Putting Fun Into Writing

 April 11, 2022

By  Andrew Traucki

It's great if your child is interested in words, reading and writing, but what if they aren't? Or they sort of are but just not that much. It seems it's getting harder and harder for the simple book to compete against the multi-million dollar productions that children watch everyday.

We'd also probably all agree that a child's capacity to flourish academically is dependent on their ability to read and write well. And beyond that the need to be able to write clearly is pretty much a necessity of modern life, regardless of which path in life is chosen.

So how do you engage a child to write?

The fundamental idea behind Gotcha Books is that learning is much easier if it's fun. All of us learn more quickly if we enjoy what we are doing. So with that in mind if you know a child that isn't that much into writing here are some pointers on how to turn writing into fun.

  1. Play to their interests and what they know

Get kids to write about whatever they are interested in. Quite often this might be about something they do, for instance, playing sport, going to school, their family, and because this is creative writing not factual writing they can then put their own fun twist on things. A timeless way to propel a story is to make sure you have a villain, or some sort of monster, or problem disturbing your story world. For instance, maybe if they like soccer they could write about their team, that has to play an evil mastermind's team of soccer robots.

  1. An alternate screen reality

If they are into screen, and most kids are these days, maybe they can write a story to do with their screen play? For example, they could write about an adventure in Minecraft where they invent new dangers and skills. Writing something that relates to a child's screen activities is a great way to help them understand the power of writing and also make the connection, that almost everything they watch or play on screen, first started as a written story or script.

  1. Create together

Work as a team and invent a story together. For example, I used to make up a stories for my boys, about two frogs who lived in a tree and had lots of adventures. Get the story started, let them take over or contribute, then say, hey lets write this down so we have it forever. In the kids section of of our website www.mashedmyths.com we offer a writing template that helps children write an adventure story.

  1. Write and draw a comic

My son was much more into drawing than writing when he was little, and I think maybe a lot of kids are, so rather than just write he would make comics. I can't remember if the words or the drawings came first, all I know is that he loved making his comics,  and that he learnt a lot about writing and drawing by having to make words and drawings work together to tell a story.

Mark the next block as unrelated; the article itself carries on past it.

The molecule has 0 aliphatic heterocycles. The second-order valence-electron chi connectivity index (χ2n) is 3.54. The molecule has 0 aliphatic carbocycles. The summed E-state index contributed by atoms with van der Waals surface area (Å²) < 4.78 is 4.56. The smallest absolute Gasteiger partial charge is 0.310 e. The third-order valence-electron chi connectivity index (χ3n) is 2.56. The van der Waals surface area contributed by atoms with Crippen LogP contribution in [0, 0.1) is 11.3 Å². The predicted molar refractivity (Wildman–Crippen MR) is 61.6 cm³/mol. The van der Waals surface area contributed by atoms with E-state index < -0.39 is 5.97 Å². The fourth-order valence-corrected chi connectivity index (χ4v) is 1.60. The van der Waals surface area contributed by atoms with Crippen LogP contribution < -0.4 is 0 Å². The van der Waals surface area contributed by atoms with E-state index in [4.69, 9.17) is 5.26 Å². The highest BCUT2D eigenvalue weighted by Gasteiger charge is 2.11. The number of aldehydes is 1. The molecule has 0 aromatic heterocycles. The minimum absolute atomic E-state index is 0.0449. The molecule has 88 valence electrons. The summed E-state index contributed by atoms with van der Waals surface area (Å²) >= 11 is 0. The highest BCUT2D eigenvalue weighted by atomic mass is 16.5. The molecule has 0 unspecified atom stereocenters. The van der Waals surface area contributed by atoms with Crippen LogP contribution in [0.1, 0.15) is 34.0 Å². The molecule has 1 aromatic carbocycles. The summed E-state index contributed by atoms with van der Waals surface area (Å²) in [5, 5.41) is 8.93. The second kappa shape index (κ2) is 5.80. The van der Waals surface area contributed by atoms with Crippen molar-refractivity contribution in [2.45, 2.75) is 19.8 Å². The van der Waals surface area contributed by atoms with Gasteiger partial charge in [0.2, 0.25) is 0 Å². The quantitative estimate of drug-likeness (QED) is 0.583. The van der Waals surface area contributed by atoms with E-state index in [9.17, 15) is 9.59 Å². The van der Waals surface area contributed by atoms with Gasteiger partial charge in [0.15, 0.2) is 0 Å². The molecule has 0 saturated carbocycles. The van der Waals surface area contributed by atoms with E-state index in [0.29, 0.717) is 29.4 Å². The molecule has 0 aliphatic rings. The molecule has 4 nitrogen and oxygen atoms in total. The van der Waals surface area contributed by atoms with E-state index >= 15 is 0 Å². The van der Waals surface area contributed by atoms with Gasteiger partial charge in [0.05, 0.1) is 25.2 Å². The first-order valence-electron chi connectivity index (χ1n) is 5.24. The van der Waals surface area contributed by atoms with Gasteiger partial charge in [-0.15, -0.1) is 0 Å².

1. Turn writing into a word game.

Most kids love learning new words, and they typically pick them up quickly. In fact it's been documented that before kids know how to read, they are learning aaroundnine words a day.  Learn new words with your child through magazines, or on the Internet then do some short writing excercises with these words.

There are also other word games that are good for writing excercises. For example picking a word, for example cat, and saying, lets write about a cat. Or finding an interesting picture and write about that.

For many people writing isn't easy, after all it is a complex process. It requires shaping an abstract thought through grammar and the constructs of language into meaningful communication. That's requires time and thought.

To get the kids in your life writing, regardless of age, make writing fun. Turn it into a game, an adventure, be loose and free with it, don't get caught up in the spelling or the grammar, that can come later. Help your child to enjoy writing and in the process they'll be learning and mastering one of the greatest forms of human self- expression there is.

About the author 

Andrew Traucki

ANDREW is an accomplished scriptwriter and filmmaker (credits include the feature films Black Water, The Reef and The Jungle) Since he was 5 year sold running round the neighborhood in his home made Robin Hood costume Andrew has always been fascinated by myths and history.

When not writing Mashed Myths, Andrew likes hanging out with his family and going surfing. He has a cat called Zeus.

{"email":"Email address invalid","url":"Website address invalid","required":"Required field missing"}